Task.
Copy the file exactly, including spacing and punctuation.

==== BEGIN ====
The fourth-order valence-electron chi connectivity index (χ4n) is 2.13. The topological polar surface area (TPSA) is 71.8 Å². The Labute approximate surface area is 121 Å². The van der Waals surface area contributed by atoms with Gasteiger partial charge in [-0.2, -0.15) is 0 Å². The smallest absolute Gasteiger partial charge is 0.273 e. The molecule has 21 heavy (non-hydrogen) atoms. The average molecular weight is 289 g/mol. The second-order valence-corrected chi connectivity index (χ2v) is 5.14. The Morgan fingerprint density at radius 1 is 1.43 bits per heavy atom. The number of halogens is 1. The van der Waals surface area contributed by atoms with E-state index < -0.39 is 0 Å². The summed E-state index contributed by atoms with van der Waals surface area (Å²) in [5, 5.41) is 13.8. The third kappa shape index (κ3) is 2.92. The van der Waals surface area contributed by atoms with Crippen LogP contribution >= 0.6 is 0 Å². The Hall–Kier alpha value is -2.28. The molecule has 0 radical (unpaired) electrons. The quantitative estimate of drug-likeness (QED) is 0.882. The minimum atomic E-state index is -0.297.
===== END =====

The fourth-order valence-electron chi connectivity index (χ4n) is 2.13. The topological polar surface area (TPSA) is 71.8 Å². The Labute approximate surface area is 121 Å². The van der Waals surface area contributed by atoms with Gasteiger partial charge in [-0.2, -0.15) is 0 Å². The smallest absolute Gasteiger partial charge is 0.273 e. The molecule has 21 heavy (non-hydrogen) atoms. The average molecular weight is 289 g/mol. The second-order valence-corrected chi connectivity index (χ2v) is 5.14. The Morgan fingerprint density at radius 1 is 1.43 bits per heavy atom. The number of halogens is 1. The van der Waals surface area contributed by atoms with E-state index < -0.39 is 0 Å². The summed E-state index contributed by atoms with van der Waals surface area (Å²) in [5, 5.41) is 13.8. The third kappa shape index (κ3) is 2.92. The van der Waals surface area contributed by atoms with Crippen LogP contribution >= 0.6 is 0 Å². The Hall–Kier alpha value is -2.28. The molecule has 0 radical (unpaired) electrons. The quantitative estimate of drug-likeness (QED) is 0.882. The minimum atomic E-state index is -0.297.